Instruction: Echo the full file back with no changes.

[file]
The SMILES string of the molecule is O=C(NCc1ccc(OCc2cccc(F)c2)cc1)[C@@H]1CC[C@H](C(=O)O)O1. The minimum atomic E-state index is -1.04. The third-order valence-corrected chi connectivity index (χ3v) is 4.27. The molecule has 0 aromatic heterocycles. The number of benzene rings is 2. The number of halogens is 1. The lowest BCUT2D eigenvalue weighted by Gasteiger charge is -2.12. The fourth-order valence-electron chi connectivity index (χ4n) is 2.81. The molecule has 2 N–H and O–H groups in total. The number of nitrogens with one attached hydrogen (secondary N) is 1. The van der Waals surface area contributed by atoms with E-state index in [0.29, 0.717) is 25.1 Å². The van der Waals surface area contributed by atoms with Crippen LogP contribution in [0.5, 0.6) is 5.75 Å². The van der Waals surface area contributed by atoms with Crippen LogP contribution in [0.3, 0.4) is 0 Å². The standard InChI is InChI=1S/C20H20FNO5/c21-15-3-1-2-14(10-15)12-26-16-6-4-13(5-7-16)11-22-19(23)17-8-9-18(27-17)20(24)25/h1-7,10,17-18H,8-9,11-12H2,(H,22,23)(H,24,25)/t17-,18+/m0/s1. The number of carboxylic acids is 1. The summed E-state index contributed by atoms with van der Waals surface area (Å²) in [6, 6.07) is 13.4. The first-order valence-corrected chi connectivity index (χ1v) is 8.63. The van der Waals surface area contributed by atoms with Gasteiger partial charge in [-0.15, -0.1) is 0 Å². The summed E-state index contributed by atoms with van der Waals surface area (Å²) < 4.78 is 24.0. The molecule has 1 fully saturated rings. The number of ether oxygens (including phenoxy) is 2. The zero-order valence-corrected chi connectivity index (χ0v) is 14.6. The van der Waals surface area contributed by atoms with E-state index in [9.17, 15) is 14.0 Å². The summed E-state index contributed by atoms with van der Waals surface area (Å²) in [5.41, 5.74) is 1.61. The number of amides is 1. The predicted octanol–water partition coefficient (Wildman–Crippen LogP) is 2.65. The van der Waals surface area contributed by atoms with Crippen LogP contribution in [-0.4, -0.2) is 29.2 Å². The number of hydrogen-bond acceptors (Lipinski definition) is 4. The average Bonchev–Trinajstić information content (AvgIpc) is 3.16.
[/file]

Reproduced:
The SMILES string of the molecule is O=C(NCc1ccc(OCc2cccc(F)c2)cc1)[C@@H]1CC[C@H](C(=O)O)O1. The minimum atomic E-state index is -1.04. The third-order valence-corrected chi connectivity index (χ3v) is 4.27. The molecule has 0 aromatic heterocycles. The number of benzene rings is 2. The number of halogens is 1. The lowest BCUT2D eigenvalue weighted by Gasteiger charge is -2.12. The fourth-order valence-electron chi connectivity index (χ4n) is 2.81. The molecule has 2 N–H and O–H groups in total. The number of nitrogens with one attached hydrogen (secondary N) is 1. The van der Waals surface area contributed by atoms with E-state index in [0.29, 0.717) is 25.1 Å². The van der Waals surface area contributed by atoms with Crippen LogP contribution in [0.5, 0.6) is 5.75 Å². The van der Waals surface area contributed by atoms with Crippen LogP contribution in [0.3, 0.4) is 0 Å². The standard InChI is InChI=1S/C20H20FNO5/c21-15-3-1-2-14(10-15)12-26-16-6-4-13(5-7-16)11-22-19(23)17-8-9-18(27-17)20(24)25/h1-7,10,17-18H,8-9,11-12H2,(H,22,23)(H,24,25)/t17-,18+/m0/s1. The number of carboxylic acids is 1. The summed E-state index contributed by atoms with van der Waals surface area (Å²) in [6, 6.07) is 13.4. The first-order valence-corrected chi connectivity index (χ1v) is 8.63. The van der Waals surface area contributed by atoms with Gasteiger partial charge in [-0.15, -0.1) is 0 Å². The summed E-state index contributed by atoms with van der Waals surface area (Å²) < 4.78 is 24.0. The molecule has 1 fully saturated rings. The number of ether oxygens (including phenoxy) is 2. The zero-order valence-corrected chi connectivity index (χ0v) is 14.6. The van der Waals surface area contributed by atoms with E-state index in [9.17, 15) is 14.0 Å². The summed E-state index contributed by atoms with van der Waals surface area (Å²) in [5.41, 5.74) is 1.61. The number of amides is 1. The predicted octanol–water partition coefficient (Wildman–Crippen LogP) is 2.65. The van der Waals surface area contributed by atoms with Crippen LogP contribution in [-0.4, -0.2) is 29.2 Å². The number of hydrogen-bond acceptors (Lipinski definition) is 4. The average Bonchev–Trinajstić information content (AvgIpc) is 3.16.